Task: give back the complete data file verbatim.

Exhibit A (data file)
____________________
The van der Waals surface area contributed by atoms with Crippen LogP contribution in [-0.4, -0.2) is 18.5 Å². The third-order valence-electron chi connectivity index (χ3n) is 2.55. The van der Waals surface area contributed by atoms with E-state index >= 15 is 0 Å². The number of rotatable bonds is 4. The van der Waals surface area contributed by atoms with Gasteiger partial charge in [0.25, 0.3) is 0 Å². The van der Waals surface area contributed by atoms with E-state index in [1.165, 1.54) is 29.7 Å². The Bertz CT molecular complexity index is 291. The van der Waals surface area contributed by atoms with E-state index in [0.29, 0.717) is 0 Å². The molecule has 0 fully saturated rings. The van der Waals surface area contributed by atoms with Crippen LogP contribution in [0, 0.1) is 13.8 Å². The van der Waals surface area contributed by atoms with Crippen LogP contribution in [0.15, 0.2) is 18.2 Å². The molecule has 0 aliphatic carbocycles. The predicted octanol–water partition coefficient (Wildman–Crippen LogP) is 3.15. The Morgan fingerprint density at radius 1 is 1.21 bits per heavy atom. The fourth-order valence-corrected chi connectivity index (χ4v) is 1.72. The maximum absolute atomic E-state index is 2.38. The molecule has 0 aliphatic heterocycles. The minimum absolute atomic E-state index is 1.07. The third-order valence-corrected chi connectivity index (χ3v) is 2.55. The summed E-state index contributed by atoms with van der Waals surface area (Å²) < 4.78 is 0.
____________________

The van der Waals surface area contributed by atoms with Crippen LogP contribution in [-0.4, -0.2) is 18.5 Å². The third-order valence-electron chi connectivity index (χ3n) is 2.55. The van der Waals surface area contributed by atoms with E-state index >= 15 is 0 Å². The number of rotatable bonds is 4. The van der Waals surface area contributed by atoms with Gasteiger partial charge in [0.25, 0.3) is 0 Å². The van der Waals surface area contributed by atoms with E-state index in [1.165, 1.54) is 29.7 Å². The Bertz CT molecular complexity index is 291. The van der Waals surface area contributed by atoms with E-state index in [0.29, 0.717) is 0 Å². The molecule has 0 fully saturated rings. The van der Waals surface area contributed by atoms with Crippen LogP contribution in [0, 0.1) is 13.8 Å². The van der Waals surface area contributed by atoms with Crippen LogP contribution in [0.15, 0.2) is 18.2 Å². The molecule has 0 aliphatic carbocycles. The predicted octanol–water partition coefficient (Wildman–Crippen LogP) is 3.15. The Morgan fingerprint density at radius 1 is 1.21 bits per heavy atom. The fourth-order valence-corrected chi connectivity index (χ4v) is 1.72. The maximum absolute atomic E-state index is 2.38. The molecule has 0 aliphatic heterocycles. The minimum absolute atomic E-state index is 1.07. The third-order valence-corrected chi connectivity index (χ3v) is 2.55. The summed E-state index contributed by atoms with van der Waals surface area (Å²) < 4.78 is 0.